The pound has dropped sharply, by over 1% against the dollar, euro and yen, among other currencies. Time is fast running out and the EU and UK remain a loggerheads in trade talks. UK prime minster Johnson let it be known that he was ready to pull out of negotiations "within hours" if Brussels refused to budge on its "outrageous demands." This is clearly an attempt to put the ball in the EU's court, though a Reuters report cites an EU official saying that it is up the UK to choose a positive outcome or a no-deal outcome. Even the normally optimistic Irish foreign minister Coveney admitted that the prospects for a deal look "very limited" at the moment. Another EU source said that fishing wasn't the real blocking point, according to the BBC, fitting other reports that governance and retributive measures are the real issues, with the EU wanting, for instance, the ability to respond to any UK breaches on state aid rules with tariff increases. Germany, along with Ireland and eastern European members are broadly pressuring France, Spain and Italy to amenable. Our best guess remains that a deal will be struck, though the no-deal risk is palpable. In terms of deadline, some pundits are pointing to this week's EU summit, starting Thursday, as being the latest in a long line of deadlines that have come and gone. However, if the only way forward is a no-deal, then, with just over three weeks to go when the UK exits the common market, the plug would likely be pulled sooner rather than later. Bloomberg cited a UK official saying that if there is no progress today, then negotiations will conclude and a no-deal scenario will beckon. Concrete news of a no-deal would spark a precipitous fall in the pound, and we would look for Cable heading to 1.2500 and below in this circumstance.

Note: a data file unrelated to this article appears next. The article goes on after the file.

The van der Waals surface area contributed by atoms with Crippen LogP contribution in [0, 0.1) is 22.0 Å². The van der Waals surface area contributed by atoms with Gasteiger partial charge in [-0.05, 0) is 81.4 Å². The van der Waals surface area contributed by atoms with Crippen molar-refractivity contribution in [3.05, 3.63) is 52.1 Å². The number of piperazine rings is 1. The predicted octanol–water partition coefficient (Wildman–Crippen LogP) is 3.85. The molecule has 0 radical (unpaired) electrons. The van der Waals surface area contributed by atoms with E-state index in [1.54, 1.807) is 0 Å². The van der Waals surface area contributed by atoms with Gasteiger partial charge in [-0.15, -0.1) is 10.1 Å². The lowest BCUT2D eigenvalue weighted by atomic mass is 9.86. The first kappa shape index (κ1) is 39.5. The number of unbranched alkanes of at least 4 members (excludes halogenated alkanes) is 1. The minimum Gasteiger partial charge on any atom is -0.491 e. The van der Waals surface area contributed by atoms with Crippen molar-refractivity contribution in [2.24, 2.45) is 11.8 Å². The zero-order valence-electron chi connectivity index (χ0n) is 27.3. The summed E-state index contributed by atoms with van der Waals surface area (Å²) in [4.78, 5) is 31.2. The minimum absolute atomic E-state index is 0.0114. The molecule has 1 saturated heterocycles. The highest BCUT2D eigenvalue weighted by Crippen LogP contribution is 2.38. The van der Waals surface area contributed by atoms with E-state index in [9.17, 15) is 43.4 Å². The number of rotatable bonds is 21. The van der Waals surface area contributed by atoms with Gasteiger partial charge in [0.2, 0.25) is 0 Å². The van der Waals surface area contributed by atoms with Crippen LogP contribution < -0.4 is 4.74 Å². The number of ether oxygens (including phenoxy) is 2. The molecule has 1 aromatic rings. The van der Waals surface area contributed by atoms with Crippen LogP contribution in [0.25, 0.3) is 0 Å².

[USD, CHF]
    EUR-CHF has settled around 1.0800 after failing to sustain recent gains above 1.0850. Recent risk-on positioning had been weighing on the Swiss franc with investors factoring in a sea change in optimism about a vaccine solution to the Covid-19 crisis. This will be pleasing to policymakers at the SNB, given their chronic disquietude about the franc's value. Unlike most central banks, the SNB explicitly incorporates the franc into monetary policy to ward off speculative purchases of the currency, which would impart deflationary forces (via cheaper imports) with the consequential impact of an unwelcome tightening in real interest rates. The central bank stated at its last quarterly monetary policy review that the franc remains "highly valued" and said it is ready to "intervene more strongly in the foreign exchange market."

    [USD, CAD]
    USD-CAD has found a footing, and may be in for a relatively sustained rebound after posting a 26-month low at 1.2770 on Monday. Oil prices have softened after reaching a nine-month peak on Friday, and there may be more to go in this theme. While the bigger picture prospects remain bullish for oil and oil-correlating currencies, such as the Canadian dollar, the nearer term looks more challenging. Oil supply is on the up, with Libyan supply going back to pre-blockade levels, Norway having announced a rise in output, and the OPEC+ group having announced a 500k barrels per day increase from January. There are also signs that OPEC dissent is increasing, as highlighted by a Chatham House last week, with multiple participants in the output quotas unwilling to comply any longer. There is also expectations that U.S. president-elect Biden will reduce will lift sanctions on Tehran, which would see Iranian output increase. All this comes amid increasing Covid-related restrictions across North America, and with Europe is maintaining restrictions. While Covid vaccination programs have started in Russia and will start in the UK this week, and in the U.S. as soon as next week, these won't have much impact in alleviating restrictions over the northern hemisphere winter. The scene looks to be set for a near-term correction in oil prices, which would see USD-CAD's directional bias shift from the downside to the upside for a period.